“Forget it, Kelly. In fact, forget you, melon farmer. I’m going to send those pictures to your wife. Maybe she’ll change her tune when she sees how pretty Billy is. And after the players vote you out on your rear end, I’ll get my realignment, too.”
“Melon farmer? You’ve been watching movies on TBS again, haven’t you? Well, you just made the biggest mistake of your life. Which is saying something. My boys will be delivering a response. Personally.”
The Commissioner hung up again. Finally, he felt better. He had half a mind to call Norby! back and change his mind on that deal, too. Of course, he didn’t have any dirt on Norby! Not yet, anyway.
Half an hour later, his secretary buzzed through. “Mrs. Bettman is on Line 2.”
“What’s the matter? You’re not supposed to bother me at the office.”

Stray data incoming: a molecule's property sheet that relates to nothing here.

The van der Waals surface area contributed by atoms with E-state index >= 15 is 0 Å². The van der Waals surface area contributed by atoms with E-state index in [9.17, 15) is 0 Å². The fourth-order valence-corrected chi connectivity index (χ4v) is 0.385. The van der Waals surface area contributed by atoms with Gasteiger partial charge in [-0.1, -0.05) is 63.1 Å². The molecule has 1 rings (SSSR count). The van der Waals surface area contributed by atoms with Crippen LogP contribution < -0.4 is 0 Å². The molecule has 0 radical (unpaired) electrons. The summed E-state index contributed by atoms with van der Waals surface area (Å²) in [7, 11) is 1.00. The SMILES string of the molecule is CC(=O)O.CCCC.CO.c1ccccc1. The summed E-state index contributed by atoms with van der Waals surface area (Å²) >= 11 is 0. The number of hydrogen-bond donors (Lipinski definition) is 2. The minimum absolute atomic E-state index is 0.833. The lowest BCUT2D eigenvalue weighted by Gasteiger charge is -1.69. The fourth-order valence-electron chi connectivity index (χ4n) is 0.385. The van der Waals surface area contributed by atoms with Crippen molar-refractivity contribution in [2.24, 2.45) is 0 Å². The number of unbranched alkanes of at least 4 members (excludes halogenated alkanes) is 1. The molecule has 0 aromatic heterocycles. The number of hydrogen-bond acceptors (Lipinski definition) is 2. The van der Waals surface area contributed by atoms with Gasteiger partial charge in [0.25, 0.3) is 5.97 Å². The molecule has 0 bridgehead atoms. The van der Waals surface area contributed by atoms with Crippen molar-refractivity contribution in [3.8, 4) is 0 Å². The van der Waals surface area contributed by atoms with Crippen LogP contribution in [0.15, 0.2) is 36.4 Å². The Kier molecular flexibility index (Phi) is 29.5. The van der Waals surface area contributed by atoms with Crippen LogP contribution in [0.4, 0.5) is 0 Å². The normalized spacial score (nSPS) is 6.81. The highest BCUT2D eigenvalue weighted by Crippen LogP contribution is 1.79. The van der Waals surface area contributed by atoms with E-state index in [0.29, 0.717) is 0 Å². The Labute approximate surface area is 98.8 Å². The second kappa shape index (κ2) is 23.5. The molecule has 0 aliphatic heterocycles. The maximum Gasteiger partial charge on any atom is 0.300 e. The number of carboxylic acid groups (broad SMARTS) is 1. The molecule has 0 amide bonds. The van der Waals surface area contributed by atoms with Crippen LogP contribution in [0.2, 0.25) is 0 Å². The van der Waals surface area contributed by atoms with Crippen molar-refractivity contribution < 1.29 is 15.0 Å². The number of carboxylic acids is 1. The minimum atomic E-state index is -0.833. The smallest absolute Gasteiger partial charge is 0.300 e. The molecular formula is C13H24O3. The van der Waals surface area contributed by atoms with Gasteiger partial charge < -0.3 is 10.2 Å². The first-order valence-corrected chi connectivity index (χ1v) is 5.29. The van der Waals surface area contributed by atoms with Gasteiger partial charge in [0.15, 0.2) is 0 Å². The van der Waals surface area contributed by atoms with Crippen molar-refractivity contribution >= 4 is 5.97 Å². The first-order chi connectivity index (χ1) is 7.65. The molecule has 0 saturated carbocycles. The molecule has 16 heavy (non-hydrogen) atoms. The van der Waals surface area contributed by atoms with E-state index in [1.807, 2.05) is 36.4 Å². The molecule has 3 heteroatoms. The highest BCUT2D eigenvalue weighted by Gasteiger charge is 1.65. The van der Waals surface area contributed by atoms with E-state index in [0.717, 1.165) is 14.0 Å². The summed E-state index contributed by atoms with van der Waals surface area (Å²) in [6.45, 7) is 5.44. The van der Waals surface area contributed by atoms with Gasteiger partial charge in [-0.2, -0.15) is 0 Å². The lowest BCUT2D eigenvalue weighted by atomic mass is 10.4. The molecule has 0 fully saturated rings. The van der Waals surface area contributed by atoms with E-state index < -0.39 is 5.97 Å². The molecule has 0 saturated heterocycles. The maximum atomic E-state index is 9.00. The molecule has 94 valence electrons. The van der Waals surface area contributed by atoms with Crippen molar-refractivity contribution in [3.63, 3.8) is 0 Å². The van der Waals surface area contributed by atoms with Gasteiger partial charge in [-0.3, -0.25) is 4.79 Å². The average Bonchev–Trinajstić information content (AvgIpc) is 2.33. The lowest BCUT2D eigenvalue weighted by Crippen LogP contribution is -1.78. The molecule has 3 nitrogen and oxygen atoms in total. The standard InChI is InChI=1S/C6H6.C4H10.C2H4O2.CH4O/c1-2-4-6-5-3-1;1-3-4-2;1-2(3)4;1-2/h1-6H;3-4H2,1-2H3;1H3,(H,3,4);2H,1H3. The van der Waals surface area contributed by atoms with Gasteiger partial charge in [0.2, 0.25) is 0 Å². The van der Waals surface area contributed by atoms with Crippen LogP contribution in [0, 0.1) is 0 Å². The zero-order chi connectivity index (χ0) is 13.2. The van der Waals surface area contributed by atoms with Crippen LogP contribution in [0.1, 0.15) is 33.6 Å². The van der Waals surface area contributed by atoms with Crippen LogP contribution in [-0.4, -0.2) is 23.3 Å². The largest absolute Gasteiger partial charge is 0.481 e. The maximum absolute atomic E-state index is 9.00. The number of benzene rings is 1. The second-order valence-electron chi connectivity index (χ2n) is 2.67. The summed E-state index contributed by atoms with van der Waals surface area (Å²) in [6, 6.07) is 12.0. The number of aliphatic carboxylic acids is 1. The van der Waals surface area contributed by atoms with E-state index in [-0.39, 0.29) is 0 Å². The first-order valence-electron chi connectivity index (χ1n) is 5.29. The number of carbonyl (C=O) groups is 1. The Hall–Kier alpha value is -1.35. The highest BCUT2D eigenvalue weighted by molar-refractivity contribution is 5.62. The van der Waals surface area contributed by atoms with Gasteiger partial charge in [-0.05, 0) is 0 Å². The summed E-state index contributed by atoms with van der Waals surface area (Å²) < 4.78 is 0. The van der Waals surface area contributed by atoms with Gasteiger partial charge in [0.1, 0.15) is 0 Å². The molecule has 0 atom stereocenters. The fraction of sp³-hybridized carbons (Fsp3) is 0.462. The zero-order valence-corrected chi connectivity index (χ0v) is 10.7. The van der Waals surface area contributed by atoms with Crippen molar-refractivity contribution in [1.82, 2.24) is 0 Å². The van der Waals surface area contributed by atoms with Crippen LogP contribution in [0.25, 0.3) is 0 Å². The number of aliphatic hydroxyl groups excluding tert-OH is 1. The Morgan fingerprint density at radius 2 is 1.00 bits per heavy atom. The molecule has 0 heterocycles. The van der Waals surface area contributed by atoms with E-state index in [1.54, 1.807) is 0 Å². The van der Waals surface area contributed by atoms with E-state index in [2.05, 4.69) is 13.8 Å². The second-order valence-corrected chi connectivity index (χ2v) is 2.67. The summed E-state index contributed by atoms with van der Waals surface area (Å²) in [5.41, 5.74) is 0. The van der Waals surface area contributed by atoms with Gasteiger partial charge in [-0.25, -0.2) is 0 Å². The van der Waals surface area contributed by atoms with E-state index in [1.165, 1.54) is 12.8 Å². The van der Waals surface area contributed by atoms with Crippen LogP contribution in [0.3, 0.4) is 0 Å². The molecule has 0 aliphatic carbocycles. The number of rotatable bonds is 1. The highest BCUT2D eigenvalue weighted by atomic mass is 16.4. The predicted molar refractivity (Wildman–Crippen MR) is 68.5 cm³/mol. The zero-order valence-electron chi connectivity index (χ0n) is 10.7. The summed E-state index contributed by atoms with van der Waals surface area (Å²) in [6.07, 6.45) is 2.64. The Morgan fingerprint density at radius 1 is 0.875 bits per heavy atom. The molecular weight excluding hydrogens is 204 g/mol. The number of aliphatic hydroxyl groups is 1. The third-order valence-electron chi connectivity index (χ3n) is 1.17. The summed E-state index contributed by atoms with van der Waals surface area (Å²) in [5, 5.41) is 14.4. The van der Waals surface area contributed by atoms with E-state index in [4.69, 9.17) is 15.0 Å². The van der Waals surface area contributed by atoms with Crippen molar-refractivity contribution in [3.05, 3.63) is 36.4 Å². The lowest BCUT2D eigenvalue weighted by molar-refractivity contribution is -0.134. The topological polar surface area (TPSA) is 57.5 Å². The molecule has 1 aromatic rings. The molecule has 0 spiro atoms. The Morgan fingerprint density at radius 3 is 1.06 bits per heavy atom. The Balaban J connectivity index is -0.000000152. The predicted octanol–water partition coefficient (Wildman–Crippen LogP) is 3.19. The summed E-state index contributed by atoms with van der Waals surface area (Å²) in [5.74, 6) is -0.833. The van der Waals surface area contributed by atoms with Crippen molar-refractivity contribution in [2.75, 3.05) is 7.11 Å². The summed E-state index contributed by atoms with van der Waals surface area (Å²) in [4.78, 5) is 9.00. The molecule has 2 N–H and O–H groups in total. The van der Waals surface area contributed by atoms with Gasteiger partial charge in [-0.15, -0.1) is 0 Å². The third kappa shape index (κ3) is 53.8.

“I’m sorry. It’s just that there was this really creepy black car parked in our driveway. It just sat there for five minutes.”
“Well, where is it now?”
“Well, there you go. Case closed.”
“But I keep hearing things in the backyard.”
“It’s probably squirrels. I’ll be home later. Goodbye, Mrs. Bettman.”
But after he hung up, he remembered Kelly’s threats. About a response being delivered “personally.” A strange feeling started to come over the Commissioner. It took a minute or two, but he finally realized what it was: worry.
“The Commissioner does not get worried,” he said out loud, to no one in particular. Still, perhaps he should go home early. But what kind of example would that set for the marketing interns? Next thing you know, some of them would want to leave before their 8 p.m. quitting time for “family reasons.” Should he stay, or go home early?